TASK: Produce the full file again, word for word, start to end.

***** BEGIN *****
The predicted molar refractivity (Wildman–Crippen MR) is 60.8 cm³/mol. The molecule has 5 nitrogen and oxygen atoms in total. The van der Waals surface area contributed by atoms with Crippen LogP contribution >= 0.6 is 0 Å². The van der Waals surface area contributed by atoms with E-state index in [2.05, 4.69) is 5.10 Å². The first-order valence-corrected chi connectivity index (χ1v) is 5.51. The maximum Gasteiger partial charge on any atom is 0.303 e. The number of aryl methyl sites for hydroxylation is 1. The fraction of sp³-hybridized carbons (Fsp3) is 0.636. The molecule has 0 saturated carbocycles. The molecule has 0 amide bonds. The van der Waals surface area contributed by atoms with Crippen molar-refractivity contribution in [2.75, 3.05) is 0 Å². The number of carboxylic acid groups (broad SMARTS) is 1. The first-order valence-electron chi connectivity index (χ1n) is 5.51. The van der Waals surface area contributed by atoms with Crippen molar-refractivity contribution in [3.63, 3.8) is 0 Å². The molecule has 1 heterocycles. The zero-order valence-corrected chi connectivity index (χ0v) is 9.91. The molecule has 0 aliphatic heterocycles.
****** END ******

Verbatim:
The predicted molar refractivity (Wildman–Crippen MR) is 60.8 cm³/mol. The molecule has 5 nitrogen and oxygen atoms in total. The van der Waals surface area contributed by atoms with Crippen LogP contribution >= 0.6 is 0 Å². The van der Waals surface area contributed by atoms with E-state index in [2.05, 4.69) is 5.10 Å². The first-order valence-corrected chi connectivity index (χ1v) is 5.51. The maximum Gasteiger partial charge on any atom is 0.303 e. The number of aryl methyl sites for hydroxylation is 1. The fraction of sp³-hybridized carbons (Fsp3) is 0.636. The molecule has 0 saturated carbocycles. The molecule has 0 amide bonds. The van der Waals surface area contributed by atoms with Crippen molar-refractivity contribution in [2.75, 3.05) is 0 Å². The number of carboxylic acid groups (broad SMARTS) is 1. The first-order valence-electron chi connectivity index (χ1n) is 5.51. The van der Waals surface area contributed by atoms with Crippen molar-refractivity contribution in [3.63, 3.8) is 0 Å². The molecule has 1 heterocycles. The zero-order valence-corrected chi connectivity index (χ0v) is 9.91. The molecule has 0 aliphatic heterocycles.